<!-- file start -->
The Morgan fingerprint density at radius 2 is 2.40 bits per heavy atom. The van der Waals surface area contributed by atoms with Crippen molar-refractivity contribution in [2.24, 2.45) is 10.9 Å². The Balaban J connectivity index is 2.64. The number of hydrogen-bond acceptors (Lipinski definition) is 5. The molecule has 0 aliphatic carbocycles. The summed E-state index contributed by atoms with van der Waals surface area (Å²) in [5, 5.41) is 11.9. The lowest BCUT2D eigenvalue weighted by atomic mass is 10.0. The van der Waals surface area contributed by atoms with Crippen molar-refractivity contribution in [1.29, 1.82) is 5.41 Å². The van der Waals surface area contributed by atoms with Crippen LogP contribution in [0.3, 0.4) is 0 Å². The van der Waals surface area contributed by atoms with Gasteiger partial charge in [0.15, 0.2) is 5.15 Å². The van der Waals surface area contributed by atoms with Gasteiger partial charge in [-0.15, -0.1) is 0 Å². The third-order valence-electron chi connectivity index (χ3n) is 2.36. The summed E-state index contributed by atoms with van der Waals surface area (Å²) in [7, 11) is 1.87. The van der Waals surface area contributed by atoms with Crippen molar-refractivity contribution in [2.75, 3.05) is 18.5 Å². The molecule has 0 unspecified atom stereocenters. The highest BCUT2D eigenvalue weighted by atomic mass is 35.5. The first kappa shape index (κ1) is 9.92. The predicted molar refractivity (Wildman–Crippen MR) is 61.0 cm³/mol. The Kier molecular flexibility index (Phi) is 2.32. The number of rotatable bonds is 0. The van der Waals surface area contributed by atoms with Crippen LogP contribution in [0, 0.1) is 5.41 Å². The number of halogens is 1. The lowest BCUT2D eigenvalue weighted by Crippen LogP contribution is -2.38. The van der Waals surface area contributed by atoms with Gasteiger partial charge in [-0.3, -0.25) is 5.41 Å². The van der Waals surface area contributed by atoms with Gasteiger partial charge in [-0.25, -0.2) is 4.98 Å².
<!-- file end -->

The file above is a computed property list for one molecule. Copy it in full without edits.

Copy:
The Morgan fingerprint density at radius 2 is 2.40 bits per heavy atom. The van der Waals surface area contributed by atoms with Crippen molar-refractivity contribution in [2.24, 2.45) is 10.9 Å². The Balaban J connectivity index is 2.64. The number of hydrogen-bond acceptors (Lipinski definition) is 5. The molecule has 0 aliphatic carbocycles. The summed E-state index contributed by atoms with van der Waals surface area (Å²) in [5, 5.41) is 11.9. The lowest BCUT2D eigenvalue weighted by atomic mass is 10.0. The van der Waals surface area contributed by atoms with Crippen molar-refractivity contribution in [1.29, 1.82) is 5.41 Å². The van der Waals surface area contributed by atoms with Crippen LogP contribution in [0.3, 0.4) is 0 Å². The van der Waals surface area contributed by atoms with Gasteiger partial charge in [0.15, 0.2) is 5.15 Å². The van der Waals surface area contributed by atoms with Gasteiger partial charge in [-0.15, -0.1) is 0 Å². The third-order valence-electron chi connectivity index (χ3n) is 2.36. The summed E-state index contributed by atoms with van der Waals surface area (Å²) in [7, 11) is 1.87. The van der Waals surface area contributed by atoms with Crippen molar-refractivity contribution in [2.75, 3.05) is 18.5 Å². The molecule has 0 unspecified atom stereocenters. The highest BCUT2D eigenvalue weighted by atomic mass is 35.5. The first kappa shape index (κ1) is 9.92. The predicted molar refractivity (Wildman–Crippen MR) is 61.0 cm³/mol. The Kier molecular flexibility index (Phi) is 2.32. The number of rotatable bonds is 0. The van der Waals surface area contributed by atoms with Crippen LogP contribution in [0, 0.1) is 5.41 Å². The number of halogens is 1. The lowest BCUT2D eigenvalue weighted by Crippen LogP contribution is -2.38. The van der Waals surface area contributed by atoms with Gasteiger partial charge in [-0.3, -0.25) is 5.41 Å². The van der Waals surface area contributed by atoms with Gasteiger partial charge in [-0.25, -0.2) is 4.98 Å².